Christoph Fischer has become a good friend via blogging and our initial meeting at the second Blogger’s Bash in London.
“This book is a rich resource of well researched historical facts and a concise re-telling of the story of one of many Mayflower pilgrims.
Noelle describes the characters in a series of narratives that depict the crossing with its difficulties, the landing, the search for a suitable location, the troubles establishing themselves as a village, as neighbours to natives and as a community….
and you can read the rest at
Thank you, Christoph!
From time to time, as my followers know, I like to recognize new followers who have done me the honor of signing up for my posts. THANK YOU!
Delusional Bubble (great moniker!) at https://delusionalbubble.com – a travel blog
Geoff Le Pard at https://geofflepard.com – a highly imaginative writer and bon vivant. Do check out his blog. It’s occasionally hilarious and always fun!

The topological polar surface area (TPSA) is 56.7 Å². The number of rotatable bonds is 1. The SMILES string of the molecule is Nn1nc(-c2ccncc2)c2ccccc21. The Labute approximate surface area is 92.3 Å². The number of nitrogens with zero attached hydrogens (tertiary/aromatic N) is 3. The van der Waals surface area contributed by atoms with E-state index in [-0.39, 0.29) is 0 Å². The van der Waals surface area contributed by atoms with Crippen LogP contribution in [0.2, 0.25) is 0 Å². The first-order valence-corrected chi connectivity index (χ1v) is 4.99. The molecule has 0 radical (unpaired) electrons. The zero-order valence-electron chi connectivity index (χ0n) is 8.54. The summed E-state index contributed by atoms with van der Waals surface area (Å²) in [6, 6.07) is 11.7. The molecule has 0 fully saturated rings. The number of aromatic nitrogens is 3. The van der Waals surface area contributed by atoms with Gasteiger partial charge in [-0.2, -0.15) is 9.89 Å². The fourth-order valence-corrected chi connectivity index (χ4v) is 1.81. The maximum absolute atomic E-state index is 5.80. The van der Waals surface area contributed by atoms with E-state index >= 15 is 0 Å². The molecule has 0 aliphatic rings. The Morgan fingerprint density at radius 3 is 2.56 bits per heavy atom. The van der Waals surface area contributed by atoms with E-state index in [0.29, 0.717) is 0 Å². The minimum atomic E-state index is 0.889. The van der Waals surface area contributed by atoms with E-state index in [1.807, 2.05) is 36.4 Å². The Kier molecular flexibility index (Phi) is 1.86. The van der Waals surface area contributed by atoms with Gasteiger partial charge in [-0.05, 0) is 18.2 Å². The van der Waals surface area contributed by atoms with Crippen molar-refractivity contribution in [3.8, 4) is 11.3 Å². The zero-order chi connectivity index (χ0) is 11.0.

Short-prose-fiction at https://shortprose.blog Gabriela Marie Milton, poet, 2019 Author Of The Year at Spillwords Press
Rafaelle Schwartzbart who blogs at She Got Wings at https://shegotwings.home.blog/ – a young Brazilian woman who is sharing her beginning at flying – she’s a person trainer
Jane Wertman at https://janetwertman.com She is a writer of grants and historical fiction and I’ve gotten to know her and have enjoyed – and reviewed – her books over the past year.
Sid Gateux at https://johnnyholidayblog.wordpress.com Johnny Holiday is the leading character in the Johnny Holiday Mysteries by Sid Gateaux. You can follow at this site.
James Conville, a marine engineer – couldn’t find him online
Prashant Jain from India, whose blog site is under reconstruction.
Michelle Rose who blogs as Shell-Shell’s tips and tricks at https://www.michellescrazybusylife.net/
Blackwings 666 at https://blackwings666.wordpress.com – a blog about Dracula!!!
S.C.Ö at https://sevgiylebeslenin.com- I believe this is a blog about Turkish cooking
Rebecca Dwight Bruff at https://rebeccabruff.com/ – who has just written a debut novel Trouble the Water that was awarded a First Place/ Gold prize for Debut Fiction, and First Place/Gold Prize for Adult Fiction by The Feathered Quill Book Awards, with a recommendation from the Chair of the Pat Conroy >Literary Center. Brava!